• Heather says:

      Hi Gloria!
      Thanks for your question! The sounds or patterns targeted may be working on a specific pattern. For example, for stridency deletion (omitting the sounds with a continual flow of air) an SLP might choose /s/ or /f/ or /th/ depending on what the child’s whole system looked like. So working on one sound doesn’t mean they are not using a phonological approach to treating her errors. Just ask her therapist to clarify which sounds she is working on and why. I’m sure there is a very good reason and I’m so happy she is making great strides! Keep me posted!
      All the very best,

  • Sheryl says:

    Hi Heather,
    I am an SLPA student. I was looking for how to treat initial consonant deletion on your web site. Did I miss it, or is it not there? I have to do a report on web site research.

  • Ashlee says:

    Im a SLP student and I’m wondering about targeting consonant harmony/assimilation. I find this process to have the least amount of information. Which types of words do you use? My instinct is to use cvc words and then move on to cvcv, etc. But I’ve noticed that consonant harmony presents itself all over the place– not always the same sounds are being affected. Any advice or resources are helpful. Thank you very much!

    • Traci Terpstra says:

      I have most frequently used the “Moving Across Syllables” book for treating assimilation/consonant harmony. It has a systematic progression from bilabial-to-bilabial, then bilabial-to-alveolar, etc. which lends itself well to working on this process.

  • Melissa says:

    I was just wondering your view on the progression of phonological process therapy (e.g., Final Consonant Deletion). Do you progress through phonological therapy just as you would with articulation therapy (e.g., word level, phrase level, sentence level, conversation)?
    Thank you!

    • Heather says:

      Hi Melissa!
      Yes, in general I use that same progression through therapy (treating syllables then moving up to more complex contexts) however, more current research says that we need to practice the target sounds in higher levels throughout out our therapy! So now, I will throw in some phrases, sentences when they haven’t yet “mastered” lower levels. The research says that it is very important to stimulate these more complex contexts even at the beginning. Thank you for your question. I hope that helps!

  • Edith says:

    Hi Heather, my 4 year old pronounces instead of the “L” sound a “ING” sound, how can I go about changing this?

    • Heather says:

      Hi Edith,
      I would start by helping him/her understand the place difference in the mouth. Get a mirror so he/she can see their own tongue. Start with the “ng” sound and show and explain how it is a “back of the mouth” and “back of the tongue” sound then contrast that with the /l/ sound which is a more “front of the mouth” and “tip of the tongue” sound. Then get some pictures of words that can end in /l/ and pictures of words and/or actions that end with /ing/ and contrast the two sounds emphasizing the difference in the ending sounds and your tongue position. See if this helps! Please let me know how it’s going!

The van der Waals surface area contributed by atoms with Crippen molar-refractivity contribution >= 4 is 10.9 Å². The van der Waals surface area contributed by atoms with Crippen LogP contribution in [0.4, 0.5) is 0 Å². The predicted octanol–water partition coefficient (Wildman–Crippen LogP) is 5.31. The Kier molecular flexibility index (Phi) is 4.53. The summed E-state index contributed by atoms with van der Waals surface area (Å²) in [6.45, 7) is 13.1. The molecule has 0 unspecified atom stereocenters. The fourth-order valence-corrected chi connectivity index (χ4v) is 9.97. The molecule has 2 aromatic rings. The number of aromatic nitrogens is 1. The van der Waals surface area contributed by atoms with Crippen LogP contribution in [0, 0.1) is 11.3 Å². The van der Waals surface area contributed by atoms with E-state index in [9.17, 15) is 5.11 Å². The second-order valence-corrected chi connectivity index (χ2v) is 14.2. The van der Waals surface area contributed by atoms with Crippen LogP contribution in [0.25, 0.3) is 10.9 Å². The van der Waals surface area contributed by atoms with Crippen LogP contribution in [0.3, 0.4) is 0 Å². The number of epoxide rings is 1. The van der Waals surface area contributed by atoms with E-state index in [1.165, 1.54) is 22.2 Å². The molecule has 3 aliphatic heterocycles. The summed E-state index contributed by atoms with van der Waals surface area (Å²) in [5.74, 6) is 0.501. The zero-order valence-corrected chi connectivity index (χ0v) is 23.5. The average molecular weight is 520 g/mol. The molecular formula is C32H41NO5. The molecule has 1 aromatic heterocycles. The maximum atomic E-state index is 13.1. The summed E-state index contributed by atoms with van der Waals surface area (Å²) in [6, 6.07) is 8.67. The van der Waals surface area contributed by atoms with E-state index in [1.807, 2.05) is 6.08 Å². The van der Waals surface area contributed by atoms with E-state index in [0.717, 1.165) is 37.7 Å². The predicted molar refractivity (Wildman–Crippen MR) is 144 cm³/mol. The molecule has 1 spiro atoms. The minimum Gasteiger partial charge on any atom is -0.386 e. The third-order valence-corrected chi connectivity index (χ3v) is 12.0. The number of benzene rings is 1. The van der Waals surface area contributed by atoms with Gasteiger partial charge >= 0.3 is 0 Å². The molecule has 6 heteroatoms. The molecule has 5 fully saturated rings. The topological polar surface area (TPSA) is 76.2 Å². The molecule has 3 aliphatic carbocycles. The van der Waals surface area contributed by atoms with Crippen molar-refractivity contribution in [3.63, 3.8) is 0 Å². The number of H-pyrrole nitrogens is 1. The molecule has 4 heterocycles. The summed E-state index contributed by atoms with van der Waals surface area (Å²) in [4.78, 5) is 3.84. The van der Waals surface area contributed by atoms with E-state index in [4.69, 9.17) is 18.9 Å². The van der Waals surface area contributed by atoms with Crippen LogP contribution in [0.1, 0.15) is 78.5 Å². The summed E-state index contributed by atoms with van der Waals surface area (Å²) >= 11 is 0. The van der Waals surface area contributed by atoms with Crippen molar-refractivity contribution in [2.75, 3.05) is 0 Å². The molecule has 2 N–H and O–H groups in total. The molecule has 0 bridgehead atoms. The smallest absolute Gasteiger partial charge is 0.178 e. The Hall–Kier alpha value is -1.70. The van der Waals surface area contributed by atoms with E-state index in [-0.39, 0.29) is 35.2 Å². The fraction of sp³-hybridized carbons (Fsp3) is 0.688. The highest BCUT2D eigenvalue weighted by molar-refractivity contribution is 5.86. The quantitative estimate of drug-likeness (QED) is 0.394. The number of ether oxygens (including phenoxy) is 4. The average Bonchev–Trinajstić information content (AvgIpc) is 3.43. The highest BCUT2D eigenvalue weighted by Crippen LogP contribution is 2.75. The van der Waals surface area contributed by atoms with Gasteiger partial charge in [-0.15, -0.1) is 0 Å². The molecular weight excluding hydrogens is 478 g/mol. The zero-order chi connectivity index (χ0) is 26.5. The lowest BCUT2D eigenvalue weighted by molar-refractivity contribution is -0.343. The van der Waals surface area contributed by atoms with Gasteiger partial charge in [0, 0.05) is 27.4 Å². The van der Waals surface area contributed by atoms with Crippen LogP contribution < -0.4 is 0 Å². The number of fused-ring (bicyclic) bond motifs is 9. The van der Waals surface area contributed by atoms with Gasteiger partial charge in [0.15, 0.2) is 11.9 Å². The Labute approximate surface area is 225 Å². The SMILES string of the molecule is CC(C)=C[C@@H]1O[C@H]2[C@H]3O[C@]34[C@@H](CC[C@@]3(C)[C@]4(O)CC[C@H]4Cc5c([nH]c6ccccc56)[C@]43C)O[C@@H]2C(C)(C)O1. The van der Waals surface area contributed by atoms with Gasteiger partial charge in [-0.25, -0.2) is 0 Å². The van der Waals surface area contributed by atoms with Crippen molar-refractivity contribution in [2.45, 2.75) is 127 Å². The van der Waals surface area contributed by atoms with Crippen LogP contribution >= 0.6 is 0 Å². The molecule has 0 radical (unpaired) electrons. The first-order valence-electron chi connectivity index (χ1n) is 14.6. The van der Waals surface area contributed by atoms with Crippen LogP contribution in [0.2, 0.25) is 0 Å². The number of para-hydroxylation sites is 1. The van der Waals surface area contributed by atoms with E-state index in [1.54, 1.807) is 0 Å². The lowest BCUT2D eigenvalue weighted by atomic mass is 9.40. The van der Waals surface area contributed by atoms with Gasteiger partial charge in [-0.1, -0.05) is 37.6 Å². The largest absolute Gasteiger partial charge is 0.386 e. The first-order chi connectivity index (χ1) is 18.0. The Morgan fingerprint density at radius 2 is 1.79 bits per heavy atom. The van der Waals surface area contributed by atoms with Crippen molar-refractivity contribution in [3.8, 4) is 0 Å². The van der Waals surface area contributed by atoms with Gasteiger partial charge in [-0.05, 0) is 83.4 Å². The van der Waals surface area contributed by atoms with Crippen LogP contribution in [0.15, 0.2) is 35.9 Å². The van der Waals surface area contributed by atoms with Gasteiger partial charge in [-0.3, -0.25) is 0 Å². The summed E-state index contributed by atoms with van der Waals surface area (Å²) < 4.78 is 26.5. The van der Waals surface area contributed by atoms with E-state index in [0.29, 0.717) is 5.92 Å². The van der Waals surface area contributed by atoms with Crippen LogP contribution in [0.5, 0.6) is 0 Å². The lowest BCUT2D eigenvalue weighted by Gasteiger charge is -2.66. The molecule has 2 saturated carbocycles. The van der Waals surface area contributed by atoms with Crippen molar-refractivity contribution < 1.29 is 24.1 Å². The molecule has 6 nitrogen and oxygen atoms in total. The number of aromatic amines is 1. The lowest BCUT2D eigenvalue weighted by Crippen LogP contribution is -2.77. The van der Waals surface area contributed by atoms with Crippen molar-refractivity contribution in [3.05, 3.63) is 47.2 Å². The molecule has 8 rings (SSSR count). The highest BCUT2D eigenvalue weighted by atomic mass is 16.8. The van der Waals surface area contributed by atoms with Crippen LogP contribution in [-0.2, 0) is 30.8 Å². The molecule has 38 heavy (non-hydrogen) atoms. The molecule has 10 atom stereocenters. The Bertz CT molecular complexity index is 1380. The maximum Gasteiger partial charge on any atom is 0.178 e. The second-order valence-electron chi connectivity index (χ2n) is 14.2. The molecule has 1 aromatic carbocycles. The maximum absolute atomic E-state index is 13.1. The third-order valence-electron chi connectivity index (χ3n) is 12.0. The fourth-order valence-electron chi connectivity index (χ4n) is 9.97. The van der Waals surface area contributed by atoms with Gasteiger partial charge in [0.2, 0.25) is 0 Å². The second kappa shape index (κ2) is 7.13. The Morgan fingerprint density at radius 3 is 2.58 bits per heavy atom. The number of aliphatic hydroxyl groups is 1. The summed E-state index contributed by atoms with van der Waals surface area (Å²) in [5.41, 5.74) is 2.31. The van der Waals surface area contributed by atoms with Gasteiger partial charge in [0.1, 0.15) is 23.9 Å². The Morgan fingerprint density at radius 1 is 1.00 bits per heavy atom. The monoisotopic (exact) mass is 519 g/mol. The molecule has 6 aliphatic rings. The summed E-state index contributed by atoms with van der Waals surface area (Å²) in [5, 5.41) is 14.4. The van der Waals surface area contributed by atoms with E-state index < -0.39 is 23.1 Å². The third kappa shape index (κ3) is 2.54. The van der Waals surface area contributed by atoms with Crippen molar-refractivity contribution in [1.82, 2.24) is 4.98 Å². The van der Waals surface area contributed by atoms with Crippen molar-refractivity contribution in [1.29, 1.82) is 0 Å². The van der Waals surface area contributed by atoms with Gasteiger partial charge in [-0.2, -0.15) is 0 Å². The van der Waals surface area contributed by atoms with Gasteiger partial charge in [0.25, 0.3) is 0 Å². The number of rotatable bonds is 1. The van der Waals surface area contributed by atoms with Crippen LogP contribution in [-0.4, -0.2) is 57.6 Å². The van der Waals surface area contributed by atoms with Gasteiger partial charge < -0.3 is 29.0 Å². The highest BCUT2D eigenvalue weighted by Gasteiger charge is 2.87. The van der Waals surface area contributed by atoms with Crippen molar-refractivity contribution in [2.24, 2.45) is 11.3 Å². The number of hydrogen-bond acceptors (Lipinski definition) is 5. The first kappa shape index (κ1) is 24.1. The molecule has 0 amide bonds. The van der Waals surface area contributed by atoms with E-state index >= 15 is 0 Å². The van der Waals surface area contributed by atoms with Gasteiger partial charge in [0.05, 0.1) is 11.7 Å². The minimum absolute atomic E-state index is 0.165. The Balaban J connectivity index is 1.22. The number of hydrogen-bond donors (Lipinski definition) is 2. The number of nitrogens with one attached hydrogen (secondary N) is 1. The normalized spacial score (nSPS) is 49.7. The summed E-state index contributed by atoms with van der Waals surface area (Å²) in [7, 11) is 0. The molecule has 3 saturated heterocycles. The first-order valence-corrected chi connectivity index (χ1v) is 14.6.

• Edith says:

        Hi Heather
        Thanks for replying, we have been working in Speech therapy sessions for about 6 weeks to try and get her to say the L sound which she is unable to. The speech therapist has decided to stop trying at this point and try again at another time, do you think this is a good idea or should I still persevere with her at home?. Also she is using the ING sounds for many other front sounds e.g TH, N……any ideas, is this usual?

        • Heather says:

          I would trust your SLP’s decision. She is able to assess what is the best treatment plan and which sounds are best to work on for your daughter at this time. I would probably at least continue to work on the /l/ and final /ng/ sounds informally now and then. But focusing on other targets is fine, too. It does sound unusual to me that she is substituting the /ing/ sound for front sounds! Some kids have “favorite sounds” that they tend to substitute for other sounds which don’t really follow the “normal” pattern that we would see for sound substitutions. I’m sure your therapist has a good plan to address those errors! Be patient – these habit are not always easy to re-train. 🙂

          • Jenny says:

            Edith, hope you don’t mind my jumping on this conversation. 🙂 I’m also an SLP, and I’ve found that sometimes kids need tactile cues in addition to visual and verbal cues. Maybe try putting peanut butter (or jam/frosting/anything sticky if allergic to nuts) on the ridge just behind her top teeth. Have your daughter lick the peanut butter off while voicing. This may give her some assistance in figuring out where to put the tip of her tongue.